By Jessica Rafalko
A common litmus test for something’s relevance to our culture is whether or not it has been parodied on “The Simpsons.” So, as a Simpsons nerd of epic proportions, I have received a decent education about what movies matter.
“The Shining” is one of these movies. I had already seen the “Simpsons” spoof (Homer’s psychotic outburst in a snowcapped hotel), so I was not entirely unprepared when I went to the Campus Theatre to see this film. “The Shining” was playing as part of the theater’s “Horror Month”—the goal of which, I assume, is to frighten an audience of adults so badly that they’re crying for their mommies when the end credits roll.
“The Shining,” Stanley Kubrick’s 1980 adaptation of Stephen King’s 1977 novel, stars Jack Nicholson as Jack Torrance, a teacher-turned-writer who volunteers to be the caretaker of the Overlook Hotel. He brings his wife, Wendy (Shelley Duvall), and son, Danny (Danny Lloyd), with him. The family intends to spend several months watching over the hotel, located atop a precipitous mountain whose snow-covered roads become impassable in the winter. The Torrance trio is alone in the enormous hotel, as the staff and visitors leave at the start of each winter.
The Overlook Hotel, as Jack learns from its manager at the start of the movie, has been tainted by tragedy. We are told that a previous caretaker, mad with cabin fever, killed his wife and daughters before committing suicide. In some instances, Kubrick foreshadows too much. This drains the movie of some of its suspense—giving us a notion of how the Torrances’ story might end—but also sets an appropriately chilling tone for the rest of the film.
The set-up seems to be half the battle for Kubrick, anyway. He devotes much of the film’s first half to exposition. We are given a tour of the hotel—the kitchen, the lounge, the cramped apartment and bathroom the Torrances must share. The almost languorous pace of the film contributes to its eeriness, but also makes it easy for us to zone out during the more monotonous moments.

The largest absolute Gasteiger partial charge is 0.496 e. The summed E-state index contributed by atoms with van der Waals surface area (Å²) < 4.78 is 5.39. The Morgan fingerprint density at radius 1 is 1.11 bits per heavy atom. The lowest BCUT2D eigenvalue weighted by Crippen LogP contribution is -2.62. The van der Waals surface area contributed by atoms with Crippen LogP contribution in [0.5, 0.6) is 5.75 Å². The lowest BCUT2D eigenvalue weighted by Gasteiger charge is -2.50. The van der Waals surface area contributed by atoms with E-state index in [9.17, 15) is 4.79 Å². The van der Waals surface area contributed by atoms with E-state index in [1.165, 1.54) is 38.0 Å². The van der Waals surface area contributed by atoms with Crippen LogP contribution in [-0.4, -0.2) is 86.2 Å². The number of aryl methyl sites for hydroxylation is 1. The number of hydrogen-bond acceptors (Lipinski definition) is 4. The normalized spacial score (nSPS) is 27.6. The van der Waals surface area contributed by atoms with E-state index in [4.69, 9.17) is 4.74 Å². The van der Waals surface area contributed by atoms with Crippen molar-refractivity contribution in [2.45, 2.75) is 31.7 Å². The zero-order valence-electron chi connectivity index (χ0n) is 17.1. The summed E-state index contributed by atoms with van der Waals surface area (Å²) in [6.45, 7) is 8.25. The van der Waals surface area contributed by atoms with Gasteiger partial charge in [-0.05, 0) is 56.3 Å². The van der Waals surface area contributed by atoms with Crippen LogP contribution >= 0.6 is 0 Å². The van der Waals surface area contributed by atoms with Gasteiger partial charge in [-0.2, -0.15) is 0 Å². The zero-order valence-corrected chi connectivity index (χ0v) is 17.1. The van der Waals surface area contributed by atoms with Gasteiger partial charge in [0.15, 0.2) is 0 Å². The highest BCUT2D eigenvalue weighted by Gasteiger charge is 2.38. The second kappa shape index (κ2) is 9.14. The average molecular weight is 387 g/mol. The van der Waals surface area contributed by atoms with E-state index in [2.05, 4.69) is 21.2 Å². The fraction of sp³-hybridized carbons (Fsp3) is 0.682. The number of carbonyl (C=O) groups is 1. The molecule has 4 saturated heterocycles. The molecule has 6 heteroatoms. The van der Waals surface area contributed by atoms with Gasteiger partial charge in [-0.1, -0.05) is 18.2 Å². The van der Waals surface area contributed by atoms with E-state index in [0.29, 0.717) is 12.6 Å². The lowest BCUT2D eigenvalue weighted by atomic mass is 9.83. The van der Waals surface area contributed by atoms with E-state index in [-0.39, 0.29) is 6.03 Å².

We also learn Danny has “the shining”: the ability to see into the past, the future and the minds of others. Danny’s visions (most strikingly a cascade of crimson blood that rushes from a hotel elevator and floods a hallway) are a precursor to the unexplainable, frightening and downright bizarre images Kubrick accosts us with in the second half of the film.
As visually compelling (and twisted) as the film is, the true scares come from Jack’s eventual psychosis. Kubrick does not frighten us with spectacular gore; Nicholson scared viewers with a perfectly unhinged performance. As Jack pursues Wendy up a flight of stairs, pleading with her to drop the baseball bat she’s brought in self-defense, assuring her that he simply wants to “bash [her] brains in”—we squirm in our seats. This is a man we would never want to encounter, a man whose behavior is all the more disturbing because he is a father and a husband.
Watching what happens to the Torrances, their domestic strife times a thousand, is absolutely terrifying. And to think, this seemed so funny when I saw Homer Simpson doing it.